Alfredo Alcala

From Wikipedia, the free encyclopedia
  (Redirected from Alfredo P. Alcala)
Jump to: navigation, search
Not to be confused with Larry Alcala.
Alfredo Alcala
Alfredo Alcala 1977.jpg
Alcala in 1977.
Born Alfredo P. Alcala
(1925-08-23)August 23, 1925
Talisay, Negros Occidental, Philippines
Died April 8, 2000(2000-04-08) (aged 74)
Los Angeles, California, U.S.A.
Nationality Filipino
Area(s) Penciller, Inker
Notable works
Voltar
Savage Sword of Conan
Swamp Thing
Awards Inkpot Award, 1977

Alfredo P. Alcala (August 23, 1925 – April 8, 2000) was a Filipino comic book artist, born in Talisay, Negros Occidental in the Philippines. Alcala was an established illustrator whose works appeared in the Alcala Komix Magazine. His 1963 creation Voltar introduced him to an international audience, particularly in the United States. Alcala garnered awards in science-fiction during the early part of the 1970s.[1]

Biography[edit]

Alfredo Alcala's lifelong interest in comic books began in childhood. He dropped out of school in his early teens to pursue a career in art, initially as a sign painter and commercial artist. Subsequently he took employment in an ironworker's shop, designing lamps and household furniture, as well as a church pulpit. During the Japanese occupation of the Philippines in World War II he drew revealing pictures of their gear and position for the American forces.

Inspired by the work of Lou Fine and other cartoonists, Alcala commenced with his comic book career in October, 1948, beginning with an illustration in Bituin Komiks (Star Comics). By the end of the year he was drawing for Ace Publications, the Philippines' largest publishing company. Ace was the publisher of four titles (Filipino Komiks, Tagalog Klassiks, Espesial Komiks, and Hiwaga Komiks), each featuring his work.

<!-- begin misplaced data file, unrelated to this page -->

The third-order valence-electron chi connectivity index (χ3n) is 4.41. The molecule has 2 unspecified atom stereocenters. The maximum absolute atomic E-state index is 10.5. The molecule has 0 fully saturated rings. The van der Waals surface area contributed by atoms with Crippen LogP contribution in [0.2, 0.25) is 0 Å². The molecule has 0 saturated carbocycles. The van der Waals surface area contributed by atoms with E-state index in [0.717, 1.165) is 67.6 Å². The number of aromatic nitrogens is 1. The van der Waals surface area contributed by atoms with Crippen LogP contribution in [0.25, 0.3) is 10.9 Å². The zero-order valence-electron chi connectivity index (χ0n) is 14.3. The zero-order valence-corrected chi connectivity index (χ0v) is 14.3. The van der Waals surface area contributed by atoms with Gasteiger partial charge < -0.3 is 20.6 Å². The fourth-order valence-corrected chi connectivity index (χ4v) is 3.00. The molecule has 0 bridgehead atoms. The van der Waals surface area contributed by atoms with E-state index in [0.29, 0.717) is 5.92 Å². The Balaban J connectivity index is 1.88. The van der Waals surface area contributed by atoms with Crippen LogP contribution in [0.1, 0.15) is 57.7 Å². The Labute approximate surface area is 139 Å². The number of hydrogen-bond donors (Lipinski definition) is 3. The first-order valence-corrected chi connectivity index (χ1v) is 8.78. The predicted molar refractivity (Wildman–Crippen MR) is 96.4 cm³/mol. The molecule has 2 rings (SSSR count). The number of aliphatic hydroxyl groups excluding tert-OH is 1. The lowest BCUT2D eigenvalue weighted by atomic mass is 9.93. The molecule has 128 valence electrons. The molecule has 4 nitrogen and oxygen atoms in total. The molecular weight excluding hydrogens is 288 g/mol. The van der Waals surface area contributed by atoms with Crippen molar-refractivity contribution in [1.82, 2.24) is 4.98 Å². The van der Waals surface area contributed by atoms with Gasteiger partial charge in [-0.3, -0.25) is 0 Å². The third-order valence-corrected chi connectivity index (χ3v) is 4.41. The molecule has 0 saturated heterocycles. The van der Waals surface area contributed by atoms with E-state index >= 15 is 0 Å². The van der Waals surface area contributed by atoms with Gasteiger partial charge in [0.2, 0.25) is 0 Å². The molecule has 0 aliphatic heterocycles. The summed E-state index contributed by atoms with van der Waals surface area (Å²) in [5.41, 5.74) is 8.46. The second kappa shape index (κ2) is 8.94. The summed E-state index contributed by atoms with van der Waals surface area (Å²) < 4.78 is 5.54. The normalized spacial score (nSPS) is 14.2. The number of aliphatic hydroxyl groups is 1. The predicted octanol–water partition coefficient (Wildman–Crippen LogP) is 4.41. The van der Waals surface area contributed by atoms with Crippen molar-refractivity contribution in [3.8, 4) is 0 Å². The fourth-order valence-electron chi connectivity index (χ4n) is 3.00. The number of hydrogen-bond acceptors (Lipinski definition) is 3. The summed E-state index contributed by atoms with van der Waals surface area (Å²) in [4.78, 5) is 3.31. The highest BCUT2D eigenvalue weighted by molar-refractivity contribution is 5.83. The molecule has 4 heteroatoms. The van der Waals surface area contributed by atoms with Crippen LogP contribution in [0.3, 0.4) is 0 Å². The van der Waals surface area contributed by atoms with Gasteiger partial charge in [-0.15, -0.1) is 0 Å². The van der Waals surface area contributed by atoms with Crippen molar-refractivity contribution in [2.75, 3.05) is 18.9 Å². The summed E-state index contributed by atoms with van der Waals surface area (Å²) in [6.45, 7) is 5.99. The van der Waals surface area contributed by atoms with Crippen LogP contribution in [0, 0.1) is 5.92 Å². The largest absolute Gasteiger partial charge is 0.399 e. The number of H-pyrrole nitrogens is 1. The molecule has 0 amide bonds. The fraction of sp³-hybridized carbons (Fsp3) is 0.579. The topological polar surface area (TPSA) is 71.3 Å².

Though his career rapidly expanded, Alcala never used assistants to complete his work. He said, "I somehow felt that the minute you let someone else have a hand in your work no matter what, it's not you anymore. Its like riding a bicycle built for two."[2]

He eventually became a star of the Filipino comics scene, so famed that a periodical bore his name, the Alcala Komix Magazine. In 1963 he created the comic book Voltar whose titular character predated Frazetta's interpretation of Conan the Barbarian which bore a more than passing resemblance. Voltar became an award winning success at home and eventually abroad. Alcala's mature artistic style reflected his interest in the woodcuts and etchings of Renaissance master Albrecht Durer and the drawings of U.S. illustrator Franklin Booth which bore the look of engravings. He has also cited the work of British artist Frank Brangwyn as a major influence.

Fellow cartoonist Tony DeZuniga was the first Filipino artist to relocate to the United States to work for DC Comics in 1970, followed by Nestor Redondo. In 1971 Alcala began a decade of work for both DC and Marvel Comics on horror and fantasy titles, eventually moving to New York City in 1976. He also helped recruit up-and-coming Filipino artists such as Alex Niño to U.S. publishers. Alcala joined Warren Publishing in 1977 and came to draw draw 39 stories for Warren from 1977-1981. His series Voltar was reprinted in issues 2-9 of The Rook magazine. In the early 1980s he penciled popular comic books such as Star Wars and inked Conan the Barbarian over John Buscema's pencils and inked Don Newton's pencil artwork in Batman.

With the failure of DC's and Warren's horror titles in the 1980s many of the Filipino contributors turned to the field of animation in California, and in the 1990s Alcala followed suit. He also illustrated the novel Daddy Cool written by Donald Goines. His last work in comics was for Paradox Press' The Big Book of Thugs in 1996.

On April 8, 2000, Alcala died from cancer in Southern California. He is survived by his wife Lita and two sons, Christian Voltar and Alfred Jr.

Selected bibliography[edit]

Comics work (interior pencil art, except where noted) includes:

DC[edit]

Marvel[edit]

Warren[edit]

  • Creepy #94, 99, 101-102, 104, 108, 125, 130 (1978–81)
  • Eerie #96, 99-101, 104-105, 113 (1978–80)
  • Rook Magazine (full art): #2-4, 6-9; (inks): #1 (1979–81)
  • Vampirella #90 (1980)

Notes[edit]

References[edit]

External links[edit]